Many states recognize that a liability insurer is not obligated to pay for the defense of a claim until it is notified of the suit. See, e.g., Home Ins. Co. v. National Union Fire Ins. of Pittsburgh, 658 N.W.2d 522, 533 -534 (Minn. 2003). Once notice of the claim is given to the insurer, the insurer is obligated to pay post-notice fees if the claim is covered by the policy. Does this same principle apply in the context of a general contractor’s indemnity claim against a subcontractor? Is a subcontractor’s liability for attorney’s fees likewise limited to the period after it has received notice of the general contractor’s indemnity claim? Not according to the Michigan Court of Appeals in Ajax Paving Industries, LLC v. Vanopdenbosch Const. Co., WL 2629802 (Mich. Ct. App. 2010) an unpublished decision released in July 2010.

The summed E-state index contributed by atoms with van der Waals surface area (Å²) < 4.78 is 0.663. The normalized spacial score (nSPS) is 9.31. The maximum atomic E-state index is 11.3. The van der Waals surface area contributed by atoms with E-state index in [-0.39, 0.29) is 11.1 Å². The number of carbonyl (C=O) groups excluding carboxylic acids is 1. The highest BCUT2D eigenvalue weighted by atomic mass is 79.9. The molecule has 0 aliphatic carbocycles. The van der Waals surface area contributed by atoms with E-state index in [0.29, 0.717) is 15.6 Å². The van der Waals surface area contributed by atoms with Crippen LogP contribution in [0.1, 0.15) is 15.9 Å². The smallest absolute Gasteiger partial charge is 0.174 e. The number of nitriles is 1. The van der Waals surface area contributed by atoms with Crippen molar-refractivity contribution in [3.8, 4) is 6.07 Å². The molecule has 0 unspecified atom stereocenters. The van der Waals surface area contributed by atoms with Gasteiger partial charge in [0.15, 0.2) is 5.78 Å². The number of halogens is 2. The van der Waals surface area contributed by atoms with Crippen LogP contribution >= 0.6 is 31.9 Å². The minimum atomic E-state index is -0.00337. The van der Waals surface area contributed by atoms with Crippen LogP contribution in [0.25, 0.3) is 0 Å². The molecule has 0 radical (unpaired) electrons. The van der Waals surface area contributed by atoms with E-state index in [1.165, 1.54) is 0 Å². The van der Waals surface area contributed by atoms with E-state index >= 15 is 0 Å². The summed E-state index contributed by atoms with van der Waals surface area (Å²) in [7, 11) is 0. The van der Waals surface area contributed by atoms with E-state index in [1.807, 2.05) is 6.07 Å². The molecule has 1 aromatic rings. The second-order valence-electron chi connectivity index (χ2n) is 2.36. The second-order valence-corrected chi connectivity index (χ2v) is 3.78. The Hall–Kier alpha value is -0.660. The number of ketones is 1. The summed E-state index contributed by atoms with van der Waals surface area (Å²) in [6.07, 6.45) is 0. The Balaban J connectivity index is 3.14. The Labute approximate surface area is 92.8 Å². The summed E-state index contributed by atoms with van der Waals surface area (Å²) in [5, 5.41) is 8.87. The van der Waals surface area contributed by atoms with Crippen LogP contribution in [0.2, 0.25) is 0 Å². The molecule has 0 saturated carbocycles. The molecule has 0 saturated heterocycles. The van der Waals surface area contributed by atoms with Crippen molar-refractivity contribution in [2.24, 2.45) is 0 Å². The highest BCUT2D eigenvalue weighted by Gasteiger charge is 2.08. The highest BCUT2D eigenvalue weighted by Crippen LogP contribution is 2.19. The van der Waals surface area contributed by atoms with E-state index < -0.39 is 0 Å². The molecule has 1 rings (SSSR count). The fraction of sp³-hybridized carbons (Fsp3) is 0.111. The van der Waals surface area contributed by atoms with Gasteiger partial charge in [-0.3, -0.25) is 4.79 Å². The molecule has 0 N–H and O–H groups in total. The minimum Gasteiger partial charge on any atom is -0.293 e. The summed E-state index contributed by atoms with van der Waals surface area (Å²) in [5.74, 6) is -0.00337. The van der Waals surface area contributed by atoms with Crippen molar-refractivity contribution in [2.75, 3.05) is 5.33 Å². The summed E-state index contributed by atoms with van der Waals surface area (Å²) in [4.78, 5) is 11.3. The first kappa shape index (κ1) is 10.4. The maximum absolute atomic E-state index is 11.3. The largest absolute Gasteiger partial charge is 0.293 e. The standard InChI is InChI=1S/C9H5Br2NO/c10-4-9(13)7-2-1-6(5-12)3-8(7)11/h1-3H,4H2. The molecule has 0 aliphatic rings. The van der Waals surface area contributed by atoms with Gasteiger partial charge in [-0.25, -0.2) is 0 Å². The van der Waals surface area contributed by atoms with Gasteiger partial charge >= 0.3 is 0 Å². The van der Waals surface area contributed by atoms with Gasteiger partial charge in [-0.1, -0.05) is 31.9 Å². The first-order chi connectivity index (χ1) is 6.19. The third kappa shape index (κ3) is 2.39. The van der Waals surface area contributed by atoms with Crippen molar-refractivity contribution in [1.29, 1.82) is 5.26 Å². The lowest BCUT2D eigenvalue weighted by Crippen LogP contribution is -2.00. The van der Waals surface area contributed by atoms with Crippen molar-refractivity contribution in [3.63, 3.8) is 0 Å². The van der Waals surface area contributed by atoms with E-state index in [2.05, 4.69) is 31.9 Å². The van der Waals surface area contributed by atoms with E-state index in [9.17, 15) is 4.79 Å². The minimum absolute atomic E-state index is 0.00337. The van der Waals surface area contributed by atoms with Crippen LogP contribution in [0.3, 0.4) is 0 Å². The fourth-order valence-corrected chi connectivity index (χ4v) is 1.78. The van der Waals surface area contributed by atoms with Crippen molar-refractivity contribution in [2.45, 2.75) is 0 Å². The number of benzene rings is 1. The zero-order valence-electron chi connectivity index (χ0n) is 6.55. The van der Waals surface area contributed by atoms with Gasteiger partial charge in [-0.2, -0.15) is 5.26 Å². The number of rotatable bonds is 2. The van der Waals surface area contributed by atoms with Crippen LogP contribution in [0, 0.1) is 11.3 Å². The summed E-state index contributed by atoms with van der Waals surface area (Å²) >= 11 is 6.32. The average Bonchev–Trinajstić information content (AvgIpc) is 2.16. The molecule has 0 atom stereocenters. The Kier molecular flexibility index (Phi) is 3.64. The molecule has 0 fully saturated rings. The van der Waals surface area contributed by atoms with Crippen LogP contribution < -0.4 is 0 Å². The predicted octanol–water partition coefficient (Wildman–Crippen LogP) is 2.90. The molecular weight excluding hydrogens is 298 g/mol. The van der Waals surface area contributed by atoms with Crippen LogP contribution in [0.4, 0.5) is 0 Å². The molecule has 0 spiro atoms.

In Ajax, a general contractor and subcontractor executed a subcontract agreement containing an indemnity clause obligating the subcontractor to indemnify the general contractor and hold it harmless against any claims arising out of the subcontractor’s work whether arising before or after completion of the subcontractor’s work. The subcontract, like most of the agreements used in the construction industry, did not obligate the subcontractor to “defend” the general contractor against such claims, but obligated the subcontractor to indemnify the general contractor against “all suits, actions, legal and administrative proceedings, claims, demands, damages, judgments, liabilities, interest, attorney’s fees, costs and expenses.” The general contractor in Ajax was named as a defendant in a lawsuit, and the claim was ultimately arbitrated. The injured party was awarded $40,000 in damages. The general contractor defended the claim and did not notify the subcontractor or its insurer of the lawsuit until just prior to the arbitration, some 18 months after the lawsuit was commenced. The general contractor satisfied the award and commenced an indemnity action against the subcontractor seeking to recover the amount awarded in arbitration together with all of the legal fees incurred in the defense of the lawsuit. Among other defenses to the claim, the subcontractor contended that it could not be held responsible for the legal fees the general contractor incurred prior to being notified of the underlying lawsuit, claiming that a tender of the defense was a prerequisite to reimbursement. The trial court agreed with the subcontractor on this point, but the Michigan Court of Appeals reversed, drew a distinction between a duty to defend (found in insurance policies, but not found in the indemnity clause at issue) and duty to reimburse (found in the indemnity agreement between the parties) and stated in relevant part: